Research at WiDES concentrates on techniques that make wireless communications either more spectrally efficient, or more energy efficient. The main emphasis is on the physical layer, but we also consider MAC-layer and networking, as well as hardware impacts. Some general themes of our research include:
- performance in the presence of nonidealities: while theoretical treatments tend to abstract and idealize a system, a device ultimately has to be built with real components, and operate in real environments. We aim to find system models that strike the right balance between analytical tractability (so that we can get insights into the impact of various parameters) and realism. For example, noisy and outdated channel estimates, mutual coupling of the elements of antenna arrays, clock jitter, and many other effects have figured prominently in our research.
- interplay between system and propagation channel: modern wireless systems do not operate in AWGN or flat-fading channels! We have extensive experience in deriving and using realistic channel models - from which we derive inspiration for improved system designs that work better in real-world channels.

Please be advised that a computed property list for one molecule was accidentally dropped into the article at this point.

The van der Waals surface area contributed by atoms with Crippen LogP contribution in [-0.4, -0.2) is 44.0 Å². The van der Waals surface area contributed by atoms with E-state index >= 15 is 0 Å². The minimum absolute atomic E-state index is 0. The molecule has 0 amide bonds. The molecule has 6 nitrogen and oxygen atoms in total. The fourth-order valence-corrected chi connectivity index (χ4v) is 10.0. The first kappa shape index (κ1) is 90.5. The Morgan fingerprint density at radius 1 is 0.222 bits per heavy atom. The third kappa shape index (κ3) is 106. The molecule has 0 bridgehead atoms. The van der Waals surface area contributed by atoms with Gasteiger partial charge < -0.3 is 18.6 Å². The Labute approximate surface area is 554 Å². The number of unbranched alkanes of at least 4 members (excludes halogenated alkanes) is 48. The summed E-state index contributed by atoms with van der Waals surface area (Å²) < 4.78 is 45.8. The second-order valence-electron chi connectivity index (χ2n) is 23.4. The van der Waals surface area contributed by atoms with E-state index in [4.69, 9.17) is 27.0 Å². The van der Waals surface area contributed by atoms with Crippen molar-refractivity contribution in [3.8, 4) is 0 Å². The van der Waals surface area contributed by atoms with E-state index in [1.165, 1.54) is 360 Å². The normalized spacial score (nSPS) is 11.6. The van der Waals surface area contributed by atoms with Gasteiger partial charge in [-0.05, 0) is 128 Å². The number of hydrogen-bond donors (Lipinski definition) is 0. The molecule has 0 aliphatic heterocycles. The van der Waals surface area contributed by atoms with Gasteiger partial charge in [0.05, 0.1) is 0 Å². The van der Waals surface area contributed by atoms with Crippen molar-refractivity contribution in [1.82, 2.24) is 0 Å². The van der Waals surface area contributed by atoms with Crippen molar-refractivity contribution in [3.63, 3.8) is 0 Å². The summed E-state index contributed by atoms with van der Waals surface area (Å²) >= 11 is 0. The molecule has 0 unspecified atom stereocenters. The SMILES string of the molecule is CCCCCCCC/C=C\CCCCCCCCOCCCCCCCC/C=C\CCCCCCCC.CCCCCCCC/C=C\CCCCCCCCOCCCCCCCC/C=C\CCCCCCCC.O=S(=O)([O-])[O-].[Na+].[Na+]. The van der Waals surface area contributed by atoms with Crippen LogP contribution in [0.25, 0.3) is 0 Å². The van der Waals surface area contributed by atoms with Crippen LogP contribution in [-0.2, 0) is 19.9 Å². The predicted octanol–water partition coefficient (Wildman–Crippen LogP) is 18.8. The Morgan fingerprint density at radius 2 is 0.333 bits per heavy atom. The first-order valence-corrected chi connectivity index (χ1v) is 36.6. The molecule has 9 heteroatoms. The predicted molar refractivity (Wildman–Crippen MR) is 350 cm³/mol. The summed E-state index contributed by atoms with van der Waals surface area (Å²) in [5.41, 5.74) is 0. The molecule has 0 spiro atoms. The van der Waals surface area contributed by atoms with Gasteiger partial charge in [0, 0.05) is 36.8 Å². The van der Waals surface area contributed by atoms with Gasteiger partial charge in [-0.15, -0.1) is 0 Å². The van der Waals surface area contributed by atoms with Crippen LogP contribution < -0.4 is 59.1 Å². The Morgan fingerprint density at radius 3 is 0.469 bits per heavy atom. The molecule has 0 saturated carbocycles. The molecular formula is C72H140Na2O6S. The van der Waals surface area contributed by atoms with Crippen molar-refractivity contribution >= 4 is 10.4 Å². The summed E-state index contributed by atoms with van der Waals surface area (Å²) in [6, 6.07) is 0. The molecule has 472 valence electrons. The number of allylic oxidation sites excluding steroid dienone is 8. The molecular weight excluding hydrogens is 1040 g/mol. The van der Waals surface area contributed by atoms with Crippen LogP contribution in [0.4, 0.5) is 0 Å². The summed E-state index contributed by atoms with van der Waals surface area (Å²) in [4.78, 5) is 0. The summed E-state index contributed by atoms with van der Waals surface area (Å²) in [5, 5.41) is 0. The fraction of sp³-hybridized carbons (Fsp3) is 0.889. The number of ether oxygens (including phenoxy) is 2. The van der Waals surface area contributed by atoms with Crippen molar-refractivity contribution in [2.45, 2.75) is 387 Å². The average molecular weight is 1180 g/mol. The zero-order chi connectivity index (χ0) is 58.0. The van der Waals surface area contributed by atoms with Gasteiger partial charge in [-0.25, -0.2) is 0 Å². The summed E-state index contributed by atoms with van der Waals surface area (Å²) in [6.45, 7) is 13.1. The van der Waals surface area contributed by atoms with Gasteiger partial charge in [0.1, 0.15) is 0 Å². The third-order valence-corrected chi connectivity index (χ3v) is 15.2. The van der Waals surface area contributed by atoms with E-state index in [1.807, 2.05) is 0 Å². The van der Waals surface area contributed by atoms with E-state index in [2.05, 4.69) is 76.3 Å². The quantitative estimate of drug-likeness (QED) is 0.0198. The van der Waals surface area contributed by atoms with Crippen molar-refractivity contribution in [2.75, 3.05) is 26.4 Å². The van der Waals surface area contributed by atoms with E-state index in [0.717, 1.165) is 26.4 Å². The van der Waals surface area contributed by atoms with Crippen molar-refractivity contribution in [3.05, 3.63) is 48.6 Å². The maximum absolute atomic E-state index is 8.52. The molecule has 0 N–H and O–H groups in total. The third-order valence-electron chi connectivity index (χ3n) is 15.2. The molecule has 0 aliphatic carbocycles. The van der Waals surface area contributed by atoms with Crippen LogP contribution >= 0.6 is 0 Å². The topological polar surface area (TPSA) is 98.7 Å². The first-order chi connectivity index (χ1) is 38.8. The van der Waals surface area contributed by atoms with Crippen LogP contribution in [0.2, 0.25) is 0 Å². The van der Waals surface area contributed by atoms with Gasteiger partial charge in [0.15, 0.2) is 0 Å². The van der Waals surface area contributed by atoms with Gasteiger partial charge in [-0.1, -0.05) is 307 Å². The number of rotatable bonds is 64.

- look at the applications: for many years, separating physical-layer design from the actual application was useful - it allowed wireless engineers to design general-purpose architectures that enables economies of scale. But this design paradigm is approaching its limit, and we are getting to a stage where the physical layer has to be fitted to the actual application we have in mind. For example, for a cellphone, a design that brings reliability to 99.999% will be much too expensive, but it is worthwhile in a medical-monitoring system where a patient's life depends on the system sending appropriate alarms to a doctor.
But now enough of these generalities: please click your way through our main research topics to see what we are doing concretely.